What’s a recycler worth?

Raven Recycling has teamed up with a Vancouver credit union to determine how valuable the non-profit is to the Yukon.

Raven Recycling has teamed up with a Vancouver credit union to determine how valuable the non-profit is to the Yukon.

The recycling depot wants to pin a dollar figure to its community worth and tell residents its impact on public finances and the environment.

VanCity, a BC-based credit union, and five other funders solicited Raven’s involvement in the Demonstrating Value Project, a research collaboration that studies the public influence of social enterprises.

Raven has been taking people’s garbage for a while and it was time to take a step back for self-evaluation, said executive director Joy Snyder.

“We’ve been around for 15 years so, whatever we’re doing, we’re doing right,” said Snyder.

“There must be some value if we’ve been around for so long.”

Social enterprises have financial objectives, but with a social or environmental mission, said Bryn Sadownik, VanCity project co-ordinator.

Ensuring the success of such endeavours benefits communities and sets precedents for new enterprises, she added.

But resources can be slim.

“There are lots of tools to look at the financial side of projects, but not a lot to describe their societal value,” said Sadownik.

“But we can demonstrate their worth and bring more support and make the case for more investment.”

Sadownik is in Whitehorse studying Raven’s operation for preliminary research.

At Raven, researchers will look at the financial impact on taxpayers, from its 20 employees to the effect of diverting tons of garbage from the city’s landfill.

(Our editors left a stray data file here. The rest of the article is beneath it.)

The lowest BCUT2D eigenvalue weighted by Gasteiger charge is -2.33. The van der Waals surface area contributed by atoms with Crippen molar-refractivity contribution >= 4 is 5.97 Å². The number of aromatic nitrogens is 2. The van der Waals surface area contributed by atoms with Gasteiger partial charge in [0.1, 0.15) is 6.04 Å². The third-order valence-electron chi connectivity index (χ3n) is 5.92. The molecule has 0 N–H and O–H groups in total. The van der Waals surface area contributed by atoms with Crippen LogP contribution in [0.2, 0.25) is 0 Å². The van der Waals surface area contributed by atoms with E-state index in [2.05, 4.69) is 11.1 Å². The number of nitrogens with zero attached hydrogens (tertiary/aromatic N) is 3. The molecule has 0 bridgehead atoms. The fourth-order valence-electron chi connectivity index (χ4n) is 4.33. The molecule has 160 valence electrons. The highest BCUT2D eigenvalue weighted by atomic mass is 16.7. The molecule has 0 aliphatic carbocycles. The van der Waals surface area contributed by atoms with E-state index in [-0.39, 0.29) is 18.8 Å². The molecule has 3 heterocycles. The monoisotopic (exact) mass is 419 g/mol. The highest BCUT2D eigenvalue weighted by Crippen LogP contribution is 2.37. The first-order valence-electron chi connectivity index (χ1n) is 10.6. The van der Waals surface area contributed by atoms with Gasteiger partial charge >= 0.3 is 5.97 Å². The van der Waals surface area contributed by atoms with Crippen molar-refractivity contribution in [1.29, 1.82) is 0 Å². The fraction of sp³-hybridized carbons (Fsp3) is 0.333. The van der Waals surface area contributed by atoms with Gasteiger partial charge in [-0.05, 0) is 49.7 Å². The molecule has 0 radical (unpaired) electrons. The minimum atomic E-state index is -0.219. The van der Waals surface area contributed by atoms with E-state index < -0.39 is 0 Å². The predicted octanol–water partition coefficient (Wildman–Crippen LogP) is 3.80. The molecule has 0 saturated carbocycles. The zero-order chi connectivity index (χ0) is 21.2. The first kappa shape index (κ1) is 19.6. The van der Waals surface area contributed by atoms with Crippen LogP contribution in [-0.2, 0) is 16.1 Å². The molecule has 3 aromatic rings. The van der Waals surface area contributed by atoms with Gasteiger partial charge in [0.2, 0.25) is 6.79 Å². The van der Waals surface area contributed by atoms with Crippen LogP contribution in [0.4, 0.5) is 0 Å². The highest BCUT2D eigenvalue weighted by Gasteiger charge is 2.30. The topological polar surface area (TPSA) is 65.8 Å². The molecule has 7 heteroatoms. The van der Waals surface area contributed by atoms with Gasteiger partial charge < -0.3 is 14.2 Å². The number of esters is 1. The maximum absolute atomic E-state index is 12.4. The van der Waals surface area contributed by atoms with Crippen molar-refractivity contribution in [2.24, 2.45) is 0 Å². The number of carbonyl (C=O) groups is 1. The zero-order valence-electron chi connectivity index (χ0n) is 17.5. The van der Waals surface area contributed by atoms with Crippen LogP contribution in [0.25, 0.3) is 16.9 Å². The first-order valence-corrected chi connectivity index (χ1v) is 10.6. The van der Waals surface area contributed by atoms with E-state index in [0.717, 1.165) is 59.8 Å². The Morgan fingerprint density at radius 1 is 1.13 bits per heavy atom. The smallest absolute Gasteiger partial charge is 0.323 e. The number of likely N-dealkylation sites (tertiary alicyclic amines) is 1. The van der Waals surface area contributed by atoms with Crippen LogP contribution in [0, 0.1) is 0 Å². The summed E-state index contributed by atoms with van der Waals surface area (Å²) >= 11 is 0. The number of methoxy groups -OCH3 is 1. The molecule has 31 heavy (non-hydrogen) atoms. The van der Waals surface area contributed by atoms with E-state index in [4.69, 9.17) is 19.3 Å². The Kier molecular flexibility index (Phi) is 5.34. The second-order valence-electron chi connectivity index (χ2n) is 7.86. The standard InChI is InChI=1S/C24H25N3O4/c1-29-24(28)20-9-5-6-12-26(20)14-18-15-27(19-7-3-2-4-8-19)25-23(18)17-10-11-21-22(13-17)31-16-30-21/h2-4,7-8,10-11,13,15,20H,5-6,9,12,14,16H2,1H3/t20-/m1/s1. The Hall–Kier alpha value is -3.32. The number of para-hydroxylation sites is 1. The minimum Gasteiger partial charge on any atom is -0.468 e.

Residents do not pay for the service through taxes as they do in other cities.

“Raven bears the cost,” said Snyder.

“We make our money as a business. We have no core funding from governments.”

Contracts and bottles subsidize the operation, which includes public education programs, she added.

The goal for any enterprise is self-sufficiency, and any profits made at Raven are sunk back into the business.

Raven was chosen for its northern location and unique mandate.

Researchers consider it an unusual social enterprise because it’s a non-profit that is run like a business.

Its longevity was attractive, too, said Sadownik.

“Raven Recycling has been operating for 15 years and there is plenty of experience it could bring into the project,” she said.

Eight enterprises were chosen for the pilot project, including a café in Vancouver’s downtown East Side that employs drug addicts looking to get back on their feet.

Researchers hope the final results and framework can be applied to new emerging and established enterprises across Canada.

“We’ll end up with a set of tools that any social enterprise can use,” said Sadownik.

Raven utilizes its results to secure funding and support from finance organizations and government institutions.

But Raven is also hoping the results will help residents understand the importance of the enterprise to the community, a task that hasn’t always been easy.

Past campaigns like Stark Raven Mad were moderately successful so there’s still a need for Raven to make its case to the public, said Snyder.

“There is competition (in Whitehorse) and you want to get out there and tell people why they should use Raven,” she said.